2. Sources. -The translator mentions the author’s biblical studies, and in  Sirach 24:28-29 the latter confesses that his book is a biblical anthology, though in  Sirach 39:1-3 his enumeration of what the scribe should study seems to be rather too copious to be confined to the OT as we know it. Besides the Law, he is to study the wisdom of all the ancients, prophecies, the dicta of renowned men, strophes, mysteries, and enigmas. From his list of famous men we should gather that his Bible contained no book that, or at any rate no author who, has since been lost, and in the main the Torah (in the wider sense) which he possessed was identical with ours. Thus he utilizes the whole of Isaiah, all five books of Psalms, Job, Ecclesiastes, and every division of the Proverbs. He fails, indeed, to mention Daniel and Ezra in his list of famous men, and this silence is often used as a strong argument against the genuineness of both; nevertheless he appears to quote Daniel in 33:8b, καὶ ἠλλοίωσε καιροὺς καὶ ἑορτάς, from  Daniel 2:21, ἀλλοιοῖ καιροὺς καὶ χρόνους (perhaps מועדים), and the name for the Deity, ὁ ζῶν εἰς τὸν αἰῶνα (18:1), is found in the OT only in  Daniel 12:7. The phrase εἰρηνεύοντες ἐν κατοικίαις αὐτῶν (44:6b) is from Dn 4:1. 40:29c, ἀλισγήσει τὴν ψυχὴν αὐτοῦ ἐν ἐδέσμασιν ἀλλοτρίοις, is probably an allusion to  Daniel 1:8. Further, the passage 39:13, 14, in which the ‘holy sons’ are addressed and bidden ‘bless the Lord for all his works,’ is very like a reference to the hymn of the ‘three holy children’ inserted in the Greek Daniel 3:52. For it is not clear who else the ‘holy sons’ can be, and the words addressed to them, ‘thrive as a rose growing on a water-brook,’ are easily interpreted from  Daniel 1:15. It does not appear possible to demonstrate acquaintance on Ben-Sira’s part with Chronicles or Esther; on the other hand, it cannot be shown that he was unacquainted with them.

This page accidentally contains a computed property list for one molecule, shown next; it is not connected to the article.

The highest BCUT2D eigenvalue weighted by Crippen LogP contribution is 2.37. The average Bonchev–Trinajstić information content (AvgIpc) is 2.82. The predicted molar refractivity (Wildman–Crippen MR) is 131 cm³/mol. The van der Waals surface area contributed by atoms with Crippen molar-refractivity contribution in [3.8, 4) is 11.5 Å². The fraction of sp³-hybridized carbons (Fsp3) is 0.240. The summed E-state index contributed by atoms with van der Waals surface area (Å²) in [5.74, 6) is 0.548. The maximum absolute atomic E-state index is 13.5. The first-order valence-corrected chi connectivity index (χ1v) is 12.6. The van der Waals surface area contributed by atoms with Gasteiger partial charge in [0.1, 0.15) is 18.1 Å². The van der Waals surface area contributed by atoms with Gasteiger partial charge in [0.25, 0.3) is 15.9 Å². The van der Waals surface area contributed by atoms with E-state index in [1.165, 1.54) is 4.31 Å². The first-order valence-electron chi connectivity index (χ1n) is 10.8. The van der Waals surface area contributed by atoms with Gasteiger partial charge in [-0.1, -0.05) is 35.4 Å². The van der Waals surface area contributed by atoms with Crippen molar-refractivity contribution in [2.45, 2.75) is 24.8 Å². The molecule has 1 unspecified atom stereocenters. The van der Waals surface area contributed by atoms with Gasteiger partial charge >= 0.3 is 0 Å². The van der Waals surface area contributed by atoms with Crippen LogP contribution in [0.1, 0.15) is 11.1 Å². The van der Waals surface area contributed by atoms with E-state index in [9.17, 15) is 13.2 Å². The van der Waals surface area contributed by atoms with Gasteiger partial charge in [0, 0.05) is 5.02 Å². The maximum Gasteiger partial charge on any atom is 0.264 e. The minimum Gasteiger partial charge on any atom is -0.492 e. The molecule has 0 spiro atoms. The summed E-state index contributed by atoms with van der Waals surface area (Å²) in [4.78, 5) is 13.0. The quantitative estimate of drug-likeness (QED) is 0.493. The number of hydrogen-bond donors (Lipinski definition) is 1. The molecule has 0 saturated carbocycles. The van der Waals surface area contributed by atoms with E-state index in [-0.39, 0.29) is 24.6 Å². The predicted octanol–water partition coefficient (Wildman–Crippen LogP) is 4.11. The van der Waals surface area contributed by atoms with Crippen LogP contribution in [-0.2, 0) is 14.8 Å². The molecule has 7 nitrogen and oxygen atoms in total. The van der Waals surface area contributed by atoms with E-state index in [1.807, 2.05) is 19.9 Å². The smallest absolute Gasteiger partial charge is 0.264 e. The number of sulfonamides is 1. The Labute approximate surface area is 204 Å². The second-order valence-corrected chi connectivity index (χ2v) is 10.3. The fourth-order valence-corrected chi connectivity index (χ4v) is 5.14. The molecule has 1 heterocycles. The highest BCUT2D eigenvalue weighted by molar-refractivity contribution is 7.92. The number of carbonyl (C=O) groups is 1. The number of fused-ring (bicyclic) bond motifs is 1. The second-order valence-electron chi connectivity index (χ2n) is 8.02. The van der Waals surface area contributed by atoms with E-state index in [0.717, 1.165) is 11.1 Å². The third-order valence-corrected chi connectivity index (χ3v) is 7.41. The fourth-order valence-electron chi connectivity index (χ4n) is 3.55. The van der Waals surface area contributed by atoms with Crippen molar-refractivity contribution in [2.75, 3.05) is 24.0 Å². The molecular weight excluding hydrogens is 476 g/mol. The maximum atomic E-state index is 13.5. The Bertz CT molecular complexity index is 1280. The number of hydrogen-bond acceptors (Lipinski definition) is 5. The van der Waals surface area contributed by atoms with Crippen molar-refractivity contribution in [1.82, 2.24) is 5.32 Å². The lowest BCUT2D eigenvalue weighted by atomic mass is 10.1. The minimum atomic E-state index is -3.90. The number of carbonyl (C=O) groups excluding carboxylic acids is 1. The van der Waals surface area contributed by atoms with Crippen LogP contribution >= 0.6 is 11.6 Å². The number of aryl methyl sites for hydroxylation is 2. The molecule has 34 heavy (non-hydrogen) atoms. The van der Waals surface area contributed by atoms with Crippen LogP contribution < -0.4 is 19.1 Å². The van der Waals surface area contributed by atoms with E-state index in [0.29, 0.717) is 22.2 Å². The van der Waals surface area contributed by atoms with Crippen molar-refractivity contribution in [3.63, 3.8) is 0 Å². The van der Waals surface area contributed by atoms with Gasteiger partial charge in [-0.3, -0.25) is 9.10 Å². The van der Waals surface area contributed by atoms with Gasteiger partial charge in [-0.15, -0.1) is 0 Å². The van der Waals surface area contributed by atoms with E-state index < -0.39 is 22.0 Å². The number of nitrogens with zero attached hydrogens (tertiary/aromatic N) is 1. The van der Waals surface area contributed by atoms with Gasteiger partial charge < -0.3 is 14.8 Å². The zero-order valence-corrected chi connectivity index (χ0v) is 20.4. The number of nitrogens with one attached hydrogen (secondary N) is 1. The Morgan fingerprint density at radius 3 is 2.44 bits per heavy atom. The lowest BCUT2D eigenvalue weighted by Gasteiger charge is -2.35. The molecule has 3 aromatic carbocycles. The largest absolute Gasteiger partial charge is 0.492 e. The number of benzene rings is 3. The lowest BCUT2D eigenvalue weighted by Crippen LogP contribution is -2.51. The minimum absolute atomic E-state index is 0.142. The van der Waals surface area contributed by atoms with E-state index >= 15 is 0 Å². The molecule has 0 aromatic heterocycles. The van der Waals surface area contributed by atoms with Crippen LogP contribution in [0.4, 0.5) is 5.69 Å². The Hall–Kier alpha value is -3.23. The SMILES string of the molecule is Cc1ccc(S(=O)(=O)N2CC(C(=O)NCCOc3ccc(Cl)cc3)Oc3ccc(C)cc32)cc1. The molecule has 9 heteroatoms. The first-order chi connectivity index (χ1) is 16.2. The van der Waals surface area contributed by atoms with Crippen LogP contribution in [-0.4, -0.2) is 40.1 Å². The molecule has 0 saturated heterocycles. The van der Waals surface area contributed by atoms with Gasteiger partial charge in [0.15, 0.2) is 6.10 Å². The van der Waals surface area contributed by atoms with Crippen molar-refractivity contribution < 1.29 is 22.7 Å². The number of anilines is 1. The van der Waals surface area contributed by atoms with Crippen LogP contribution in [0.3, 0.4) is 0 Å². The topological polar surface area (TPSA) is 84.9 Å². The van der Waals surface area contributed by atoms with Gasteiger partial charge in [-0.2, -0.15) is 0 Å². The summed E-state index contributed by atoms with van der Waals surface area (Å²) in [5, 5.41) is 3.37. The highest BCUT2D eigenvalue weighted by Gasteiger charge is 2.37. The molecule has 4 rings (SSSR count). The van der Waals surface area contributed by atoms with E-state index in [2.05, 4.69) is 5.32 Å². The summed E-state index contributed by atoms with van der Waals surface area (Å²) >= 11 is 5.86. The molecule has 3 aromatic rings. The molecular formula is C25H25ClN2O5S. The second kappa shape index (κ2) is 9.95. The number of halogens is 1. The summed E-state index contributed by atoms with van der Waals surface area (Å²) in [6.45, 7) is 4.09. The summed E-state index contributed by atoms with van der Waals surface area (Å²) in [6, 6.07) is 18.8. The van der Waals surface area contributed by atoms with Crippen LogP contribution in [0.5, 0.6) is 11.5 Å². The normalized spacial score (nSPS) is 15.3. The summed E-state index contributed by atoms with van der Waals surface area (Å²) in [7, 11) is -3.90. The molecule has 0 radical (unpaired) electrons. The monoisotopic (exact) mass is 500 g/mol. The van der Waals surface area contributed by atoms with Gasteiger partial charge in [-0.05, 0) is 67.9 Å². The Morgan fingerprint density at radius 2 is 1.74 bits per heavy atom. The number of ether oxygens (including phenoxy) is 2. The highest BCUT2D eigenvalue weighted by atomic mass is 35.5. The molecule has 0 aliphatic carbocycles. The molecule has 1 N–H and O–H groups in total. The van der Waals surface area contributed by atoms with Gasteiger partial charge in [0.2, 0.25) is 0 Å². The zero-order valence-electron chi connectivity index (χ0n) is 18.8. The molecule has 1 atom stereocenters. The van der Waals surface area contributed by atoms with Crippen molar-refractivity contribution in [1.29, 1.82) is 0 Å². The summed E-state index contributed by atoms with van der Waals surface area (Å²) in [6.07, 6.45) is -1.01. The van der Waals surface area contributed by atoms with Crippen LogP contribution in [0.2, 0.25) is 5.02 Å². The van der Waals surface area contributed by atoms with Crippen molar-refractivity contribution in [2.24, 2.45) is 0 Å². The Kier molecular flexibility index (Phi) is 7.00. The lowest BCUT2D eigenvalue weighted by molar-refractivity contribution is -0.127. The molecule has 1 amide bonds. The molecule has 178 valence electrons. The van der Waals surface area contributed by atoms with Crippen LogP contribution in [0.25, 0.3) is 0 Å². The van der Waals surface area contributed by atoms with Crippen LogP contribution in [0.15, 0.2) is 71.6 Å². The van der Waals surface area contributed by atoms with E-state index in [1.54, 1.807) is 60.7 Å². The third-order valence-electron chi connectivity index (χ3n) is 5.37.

Besides the OT, Ben-Sira displays very considerable acquaintance with Greek literature, though he nowhere confesses this, or even makes the study of Greek a necessary part of the equipment of the ‘scribe.’ Homer’s comparison of the race of men to leaves (Il. vi. 146-149) is fairly closely paraphrased in 14:18. There is a reference to an aesopic fable in 13:2. Many thoughts are borrowed from the works of Aristotle: the sleeplessness of the stars (43:10) from de Caelo, 284 A 32; the changeableness of the fool (27:11) from Eudemian Ethics, 1239 B 12; the comparison of a friend to wine (9:10) from ib. 1238 A 23; abuse preceding battle (22:22) from Metaphys. 1013 A 9; the enmity between the hyaena and the dog (13:18) from Nat. Hist. 594 B 3; the decoy partridge (11:30) from ib. 614 A 13; the pleasing effect of green vegetation on the eye (40:22) from Problems, 959 A 25; the description of a friend as ‘one whose soul is like thine’ (37:12c) from Great Ethics, 1211 A 32; the affection between animals of the same species (13:14) from Problems, 896 B 10. The use of Plato is far less considerable; still the author appears in 43:8 to adopt from Cratylus 409 C Plato’s derivation of the word ‘month,’ μείς or μήν, from μειοῦσθαι, ‘to diminish’ or ‘wane’ of the moon-a derivation which naturally applies to the Greek, not to the Hebrew, name of the month; and the puzzle in 6:22, ‘wisdom is according to her name and is not manifest to many,’ appears to be a misunderstanding of the passage in the Cratylus (412 B) where the etymology of σοφία is given, and is said to be σκοτωδέστερον, ‘somewhat obscure,’ with reference not to wisdom, but to the etymology which he suggests. (The coincidence of some precepts with those to be found in the Story of Aḥikar is to be explained by borrowing on the part of the latter from Ben-Sira, the Aramaic papyrus of Aḥikar published by Sachau being a glaring forgery.)